Published Aug 15, 2005
You are reading page 3 of **mentors needed**
Daytonite, BSN, RN
When I was a staff nurse in the hospital my daily activities pretty much went this way:
--get a report on the patients from the nurse going home
--review the Kardex (the organized list of doctor's and nurse's orders) for each patient
--make a note of which patients were going to be going for surgery, a special procedure or x-rays and check to see if there were any special orders that needed to be carried out prior to their leaving the unit
--note which patient were NPO (not allowed to take any oral food or fluids)
--have a brief meeting with the LPNs or aides who were going to be helping with the care of the patients assigned to me and make sure they knew about any special care that needed to be done
--check my medication sheets to see what had to be given to my patients and at what time
--double check the IV orders on my patients
--make patient rounds: see every one of my patients, introduce myself, briefly discuss what was going to be happening for the day, answer their questions. I often did my daily physical assessment of each patient at this time
--give meds, do treatments, chart, take off doctor's orders, read their progress notes (if I have time)
--stamp out little fires that come up throughout the shift
--give report to the nurse who will be following me when my shift is over
Easy as pie! Not! I was constantly on the run. There is always something to do. Somehow, you fit breaks and lunch into all that. Stamping out the little fires is a big part of the job.
A care plan is the written suggestions of the things you are going to do for each patient. It includes nursing strategies (things you want nurses to do for the patient) sometimes with very specific instructions as to how these strategies are to be performed. Each nursing strategy also has an accompanying reason to justify why that strategy is going to be done. For nursing school the care plan is greatly expanded to include very specific and detailed strategies and reasons. When I was in school we had to make reference with footnotes as to where we found these strategies. Care plans also include a nursing diagnosis that heads up each group of nursing strategies. Care planning is a focus throughout nursing school. In my BSN program they were the one most important piece of written work we had to turn in to our nursing professors. Some states mandate by law the inclusion of the nursing care plan in the patient's chart.
I never thought drug calculations were hard, but I liked math and always did well in it.
Yes, I remember the basic parts of human anatomy. Finer details may elude me for a bit, but you eventually remember. Physiology is a bit more complicated and difficult to remember.
Just about any stethoscope sold at a uniform store or through a uniform catalog will work well. The Cadillac of stethoscopes is probably the ones made by a company called Littman.
The hardest part of my nursing career was getting started after graduating.
I knew nursing was for me when I couldn't stand working in an accounting office everyday and spending hours panicking over 3 cents that got lost somewhere in the books. I also hated the backbiting gossip the office people got into. I kept thinking that there had to be something where I worked hard, made a difference and was important to other people. Nursing was it. You will make a difference in many people's lives as a nurse.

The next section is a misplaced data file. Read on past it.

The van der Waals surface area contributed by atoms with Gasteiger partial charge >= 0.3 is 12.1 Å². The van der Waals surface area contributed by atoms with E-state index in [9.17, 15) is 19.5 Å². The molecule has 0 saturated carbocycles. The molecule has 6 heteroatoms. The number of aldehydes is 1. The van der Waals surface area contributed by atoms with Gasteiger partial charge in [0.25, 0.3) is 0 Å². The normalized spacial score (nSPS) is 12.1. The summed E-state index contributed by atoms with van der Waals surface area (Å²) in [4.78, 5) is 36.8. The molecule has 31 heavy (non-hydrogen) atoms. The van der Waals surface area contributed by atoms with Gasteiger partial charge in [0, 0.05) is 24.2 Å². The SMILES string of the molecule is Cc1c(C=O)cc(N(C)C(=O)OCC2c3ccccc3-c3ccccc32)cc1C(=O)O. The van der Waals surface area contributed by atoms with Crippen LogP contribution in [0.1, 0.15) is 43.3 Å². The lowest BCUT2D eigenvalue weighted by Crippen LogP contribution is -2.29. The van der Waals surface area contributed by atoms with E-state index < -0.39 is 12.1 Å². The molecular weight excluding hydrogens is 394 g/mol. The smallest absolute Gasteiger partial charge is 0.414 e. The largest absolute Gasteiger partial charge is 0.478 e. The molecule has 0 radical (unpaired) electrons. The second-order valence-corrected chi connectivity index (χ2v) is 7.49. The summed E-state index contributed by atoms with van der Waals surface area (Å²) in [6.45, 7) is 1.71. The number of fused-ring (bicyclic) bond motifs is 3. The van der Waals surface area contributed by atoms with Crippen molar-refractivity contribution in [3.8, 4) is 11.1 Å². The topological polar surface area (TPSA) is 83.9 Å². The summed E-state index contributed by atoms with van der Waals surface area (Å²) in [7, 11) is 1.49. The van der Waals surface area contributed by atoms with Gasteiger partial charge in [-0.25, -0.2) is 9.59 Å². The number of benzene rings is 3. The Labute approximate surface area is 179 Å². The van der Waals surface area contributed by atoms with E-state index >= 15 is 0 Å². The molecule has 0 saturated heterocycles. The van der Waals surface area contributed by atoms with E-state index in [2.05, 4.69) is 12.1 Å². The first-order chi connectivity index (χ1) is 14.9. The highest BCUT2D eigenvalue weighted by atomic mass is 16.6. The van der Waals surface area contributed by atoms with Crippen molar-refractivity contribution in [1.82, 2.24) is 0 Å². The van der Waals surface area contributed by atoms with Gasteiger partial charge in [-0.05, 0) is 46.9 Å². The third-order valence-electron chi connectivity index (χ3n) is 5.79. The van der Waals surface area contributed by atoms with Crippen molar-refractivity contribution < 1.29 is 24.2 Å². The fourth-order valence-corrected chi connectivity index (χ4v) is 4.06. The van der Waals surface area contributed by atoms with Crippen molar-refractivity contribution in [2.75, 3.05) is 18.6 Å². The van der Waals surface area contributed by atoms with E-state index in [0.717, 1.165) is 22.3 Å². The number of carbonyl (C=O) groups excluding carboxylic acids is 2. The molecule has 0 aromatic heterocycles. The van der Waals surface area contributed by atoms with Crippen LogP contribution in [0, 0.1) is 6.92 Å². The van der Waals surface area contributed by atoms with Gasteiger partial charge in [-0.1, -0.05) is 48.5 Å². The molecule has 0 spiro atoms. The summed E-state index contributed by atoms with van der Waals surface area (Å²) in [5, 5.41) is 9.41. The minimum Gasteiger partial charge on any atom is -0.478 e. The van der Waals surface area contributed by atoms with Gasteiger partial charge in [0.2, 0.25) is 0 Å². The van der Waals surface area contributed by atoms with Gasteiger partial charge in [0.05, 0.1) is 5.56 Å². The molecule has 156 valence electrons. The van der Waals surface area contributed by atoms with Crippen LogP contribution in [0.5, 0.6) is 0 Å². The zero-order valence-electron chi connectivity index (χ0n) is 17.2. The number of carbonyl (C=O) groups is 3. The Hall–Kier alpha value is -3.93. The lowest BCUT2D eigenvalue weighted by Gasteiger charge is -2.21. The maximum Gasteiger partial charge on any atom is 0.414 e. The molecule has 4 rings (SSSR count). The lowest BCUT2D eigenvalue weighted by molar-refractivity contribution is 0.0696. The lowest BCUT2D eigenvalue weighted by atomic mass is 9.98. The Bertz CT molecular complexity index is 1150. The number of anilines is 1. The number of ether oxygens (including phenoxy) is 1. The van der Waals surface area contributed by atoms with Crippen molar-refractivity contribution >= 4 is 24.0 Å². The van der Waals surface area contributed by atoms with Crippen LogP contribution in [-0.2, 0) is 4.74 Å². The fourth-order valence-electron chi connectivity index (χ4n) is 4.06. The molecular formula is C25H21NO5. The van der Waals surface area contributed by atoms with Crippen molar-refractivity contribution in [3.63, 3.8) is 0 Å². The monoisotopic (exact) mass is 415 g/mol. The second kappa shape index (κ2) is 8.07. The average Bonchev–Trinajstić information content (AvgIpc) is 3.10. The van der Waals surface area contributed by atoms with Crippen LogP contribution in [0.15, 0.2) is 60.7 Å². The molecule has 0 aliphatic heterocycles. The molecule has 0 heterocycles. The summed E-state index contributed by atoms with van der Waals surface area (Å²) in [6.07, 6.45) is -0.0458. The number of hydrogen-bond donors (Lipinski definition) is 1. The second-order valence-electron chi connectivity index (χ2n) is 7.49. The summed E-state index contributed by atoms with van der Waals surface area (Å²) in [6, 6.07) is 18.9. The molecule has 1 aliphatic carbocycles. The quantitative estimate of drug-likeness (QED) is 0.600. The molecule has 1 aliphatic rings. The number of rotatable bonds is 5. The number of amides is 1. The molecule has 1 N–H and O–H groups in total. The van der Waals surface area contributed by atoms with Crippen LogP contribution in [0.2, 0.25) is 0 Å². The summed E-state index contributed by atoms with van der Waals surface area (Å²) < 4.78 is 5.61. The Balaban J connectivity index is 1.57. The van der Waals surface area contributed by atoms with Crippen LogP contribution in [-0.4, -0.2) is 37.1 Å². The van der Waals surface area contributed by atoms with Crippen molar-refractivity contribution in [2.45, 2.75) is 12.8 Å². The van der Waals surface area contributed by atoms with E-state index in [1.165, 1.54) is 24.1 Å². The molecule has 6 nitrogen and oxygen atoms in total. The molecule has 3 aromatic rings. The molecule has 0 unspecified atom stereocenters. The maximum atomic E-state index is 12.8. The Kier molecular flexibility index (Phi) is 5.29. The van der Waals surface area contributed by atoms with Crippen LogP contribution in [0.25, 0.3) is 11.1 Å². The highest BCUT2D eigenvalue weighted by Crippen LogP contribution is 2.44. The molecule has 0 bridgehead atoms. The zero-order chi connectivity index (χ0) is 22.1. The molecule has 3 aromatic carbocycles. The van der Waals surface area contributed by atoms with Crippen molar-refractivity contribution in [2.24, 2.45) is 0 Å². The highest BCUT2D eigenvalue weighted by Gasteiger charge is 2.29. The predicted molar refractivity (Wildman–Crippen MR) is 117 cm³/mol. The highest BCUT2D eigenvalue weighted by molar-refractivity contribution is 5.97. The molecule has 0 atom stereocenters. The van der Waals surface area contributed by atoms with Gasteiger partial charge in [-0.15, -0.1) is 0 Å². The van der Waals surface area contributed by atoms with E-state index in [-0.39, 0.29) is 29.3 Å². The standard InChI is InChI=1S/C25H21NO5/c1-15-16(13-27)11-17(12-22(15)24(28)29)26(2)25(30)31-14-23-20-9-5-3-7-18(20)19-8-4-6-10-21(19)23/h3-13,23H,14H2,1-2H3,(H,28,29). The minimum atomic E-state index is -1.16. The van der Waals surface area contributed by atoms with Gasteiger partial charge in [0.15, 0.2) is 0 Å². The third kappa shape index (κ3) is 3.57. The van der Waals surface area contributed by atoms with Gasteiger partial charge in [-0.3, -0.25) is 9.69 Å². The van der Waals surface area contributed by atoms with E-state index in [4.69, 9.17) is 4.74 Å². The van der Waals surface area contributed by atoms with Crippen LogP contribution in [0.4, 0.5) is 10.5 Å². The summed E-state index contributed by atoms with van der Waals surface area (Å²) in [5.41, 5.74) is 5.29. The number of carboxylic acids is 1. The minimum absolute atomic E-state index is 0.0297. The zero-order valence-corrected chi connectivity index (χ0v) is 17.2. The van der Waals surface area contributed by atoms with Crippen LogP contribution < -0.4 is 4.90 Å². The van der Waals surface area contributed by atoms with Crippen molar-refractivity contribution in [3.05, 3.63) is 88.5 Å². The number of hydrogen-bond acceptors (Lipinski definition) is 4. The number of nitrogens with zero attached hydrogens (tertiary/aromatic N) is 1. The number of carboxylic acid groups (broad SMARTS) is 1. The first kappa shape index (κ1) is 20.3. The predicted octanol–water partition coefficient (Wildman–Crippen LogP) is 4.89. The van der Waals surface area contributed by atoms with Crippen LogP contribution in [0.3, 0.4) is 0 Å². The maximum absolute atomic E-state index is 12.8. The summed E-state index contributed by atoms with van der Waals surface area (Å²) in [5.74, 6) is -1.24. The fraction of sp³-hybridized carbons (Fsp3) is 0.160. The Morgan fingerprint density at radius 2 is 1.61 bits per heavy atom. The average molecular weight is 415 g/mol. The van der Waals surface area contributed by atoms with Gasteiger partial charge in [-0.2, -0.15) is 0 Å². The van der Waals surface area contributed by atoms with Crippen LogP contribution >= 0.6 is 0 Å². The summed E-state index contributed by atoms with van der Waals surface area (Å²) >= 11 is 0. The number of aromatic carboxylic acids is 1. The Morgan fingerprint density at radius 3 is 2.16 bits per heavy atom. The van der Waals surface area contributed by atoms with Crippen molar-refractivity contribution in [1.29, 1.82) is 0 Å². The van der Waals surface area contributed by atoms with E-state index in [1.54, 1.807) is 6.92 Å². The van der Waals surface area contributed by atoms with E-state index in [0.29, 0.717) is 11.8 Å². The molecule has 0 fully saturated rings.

Yes, I did want to give up in my 5th year as a nurse. I was burning out. I realized that going back to school would probably help me out and I was right. That's when I went back and got my BSN.
I was a certified IV therapy nurse. It was a totally voluntary thing to do on my part, required a lot of extra study and cost over $300 to take the national certifying exam. It did not increase my wage. I dropped the certification because I couldn't keep up the requirements to maintain it (2000 hours yearly engaged in IV therapy).
O.K., from a "pre-nursing" student a lot of questions come to mind. Here are just a few that I have. Are nursing drug calculations hard?Do you always remember EVERY part of the anatomy?Do you have a "most embarrassing moment" to share?Do you ever just want to give up?What keeps you inspired to move on to the next level?Thanks,Cindy
Are nursing drug calculations hard?
Do you always remember EVERY part of the anatomy?
Do you have a "most embarrassing moment" to share?
Do you ever just want to give up?
What keeps you inspired to move on to the next level?
Well, I was out of school for about 5 minutes if you know what I mean. I was working in the county hospital which admitted anyone in need. We admitted a lot of characters to say the least as well as acutely ill prisoners from the county jail. I was beginning the admission process to the med-surg floor of a charming middle aged gent who was a good historian. I asked him his height and he said 4'6". He wasnt in any shape to be properly measured. I clarified the question and he answered the same way. I moved on with other questions because he would not let me touch him, move the sheet and blanket at that point. Long story short, he was indeed 4'6" as he was a bilateral AK amputee. He just loved the look on my face when he whipped off his covers.He told everyone he had been spoofing people for years with this and thought that was hilarious. I have to give him credit for having such a sense of humour under stressful circumstances.
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